Out of print for more than 30 years, now available for the first time as an eBook, this is the controversial story of John Wooden's first 25 years and first 8 NCAA Championships as UCLA Head Basketball Coach. Notre Dame Coach Digger Phelps said, "I used this book as an inspiration for the biggest win of my career when we ended UCLA's all-time 88-game winning streak in 1974."

Compiled with more than 40 hours of interviews with Coach Wooden, learn about the man behind the coach. Click the Book to read the players telling their stories in their own words. This is the book that UCLA Athletic Director J.D. Morgan tried to ban.

Click the book to read the first chapter and for ordering information.

Thumbnails January 2010

by Tony Medley

Crazy Heart (10/10): Unlike the faux singing of a few bars that appears in recent “musicals,” Jeff Bridges sings the captivating original songs of Stephen Bruton and T-Bone Burnett all the way through, and sounds like a pro. Uncredited Colin Farrell sings one song and one duet with Bridges with admirable professionalism. Unfortunately, the film is burdened by a ludicrous “romance” between Maggie Gyllenhaal, a young single mom, and Bridges. They continue winding up in each other’s arms, a result that strains credulity to the breaking point. She’s young and beautiful; he’s old, smelly, dirty, and dirt poor. He’s got nothing that would attract a gorgeous young woman with obligations. Despite that, however, “Crazy Heart,” is one terrific movie with outstanding music and performances, especially Bridges, brilliantly directed by Scott Cooper.

Young Victoria (10/10): This is an eye-opening, scintillating view of Queen Victoria as a young woman. Emily Blunt finally gets to appear as the star of a film and as the beautiful woman and exceptional actress she is. Victoria as a young girl is thrust into major league politics and falls in love with Prince Albert (Rupert Friend). Other than the sometimes surprisingly ungrammatical script by Julian Fellowes this is very well structured and written, and resplendently directed by Jean-Marc Vallée, who lovingly captures the aura of mid-19th Century England.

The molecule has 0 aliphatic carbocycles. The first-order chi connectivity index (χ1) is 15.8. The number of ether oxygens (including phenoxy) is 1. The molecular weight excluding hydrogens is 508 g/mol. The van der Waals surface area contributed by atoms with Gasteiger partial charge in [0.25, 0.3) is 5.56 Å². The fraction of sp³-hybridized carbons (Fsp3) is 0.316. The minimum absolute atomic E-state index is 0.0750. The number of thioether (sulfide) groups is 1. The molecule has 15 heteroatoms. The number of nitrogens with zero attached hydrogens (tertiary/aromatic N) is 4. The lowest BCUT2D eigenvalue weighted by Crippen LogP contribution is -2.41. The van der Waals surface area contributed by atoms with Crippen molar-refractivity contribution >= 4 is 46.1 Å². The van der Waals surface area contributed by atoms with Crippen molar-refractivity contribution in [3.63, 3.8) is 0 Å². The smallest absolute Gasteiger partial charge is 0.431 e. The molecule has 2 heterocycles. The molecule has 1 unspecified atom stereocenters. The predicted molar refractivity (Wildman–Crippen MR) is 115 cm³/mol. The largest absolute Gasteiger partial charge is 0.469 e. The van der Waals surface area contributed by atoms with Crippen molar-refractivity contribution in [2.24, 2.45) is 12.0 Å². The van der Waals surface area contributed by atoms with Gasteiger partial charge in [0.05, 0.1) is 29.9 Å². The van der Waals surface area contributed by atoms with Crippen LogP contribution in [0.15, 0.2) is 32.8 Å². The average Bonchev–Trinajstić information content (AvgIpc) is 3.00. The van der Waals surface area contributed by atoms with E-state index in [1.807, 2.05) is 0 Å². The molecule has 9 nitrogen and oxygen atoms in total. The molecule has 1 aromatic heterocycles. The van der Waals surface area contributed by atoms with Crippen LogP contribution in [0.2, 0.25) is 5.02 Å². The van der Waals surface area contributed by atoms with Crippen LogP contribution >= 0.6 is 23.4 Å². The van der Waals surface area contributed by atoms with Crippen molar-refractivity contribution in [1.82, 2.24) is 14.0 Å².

Avatar (8/10): This is a fascinating tale, a rip-snorting romp until the final dénouement, which goes on too long and is beyond the realm of credibility, even for sci-fi. But what special effects! When you see an avatar or Na’vi (the native people on the lush moon Pandora) make an eye movement, for example, that’s the exact eye movement that the real actor made captured on a camera before being converted to animation. The avatars and Na’vi are such realistic creatures that one never thinks of them as animations. The locale for the film is a lush tropical rainforest in the mountains. While it looks astonishingly real, it is all computer generated. The film is so enjoyable that it I tended to forget I was watching it in astounding IMAX 3-D, which is mind-boggling.

Did You Hear About the Morgans (6/10): The brilliant Hugh Grant carries this for about an hour, during which I was laughing out loud. But then it slows down enough to induce snores, saved only by a rare appearance by Sam Elliot, in another of his smart, laconic performances.

Sherlock Holmes (5/10): Director Guy Ritchie and Robert Downey, Jr.  libel Conan Doyle’s iconic creation, the totally intellectual Sherlock Holmes, in this convoluted story. Downey, playing the cerebral Holmes as an action hero, and Jude Law, as Holmes’ biographer Dr. Watson, make one yearn fondly for Basil Rathbone and Nigel Bruce.

The Final Station (2/10): This just goes on and on, seeming to tell the story of the inconsiderate way Leo Tolstoy treated his wife in the last year of his life in real time, although in reality the film only lasts for just under two hours. It just seemed like a year.

Nine (0/10): This movie proves that if you start out with a sow’s ear, what you inevitably end up with is a sow’s ear. Multiple Tony award-winning “Nine” was among the worst Broadway musicals I’ve ever seen, and I’ve seen most of them. In translating it to the screen, director Rob Marshall has exacerbated the unmemorable, non-melodic music by casting non professionals in the singing and dancing roles (like he did in “Chicago”) and a non-Italian, unshaven Daniel-Day-Lewis, to play the lead, an inspiration-blocked Italian director. The result is a miscast, poorly directed mishmash of a movie worse than the play.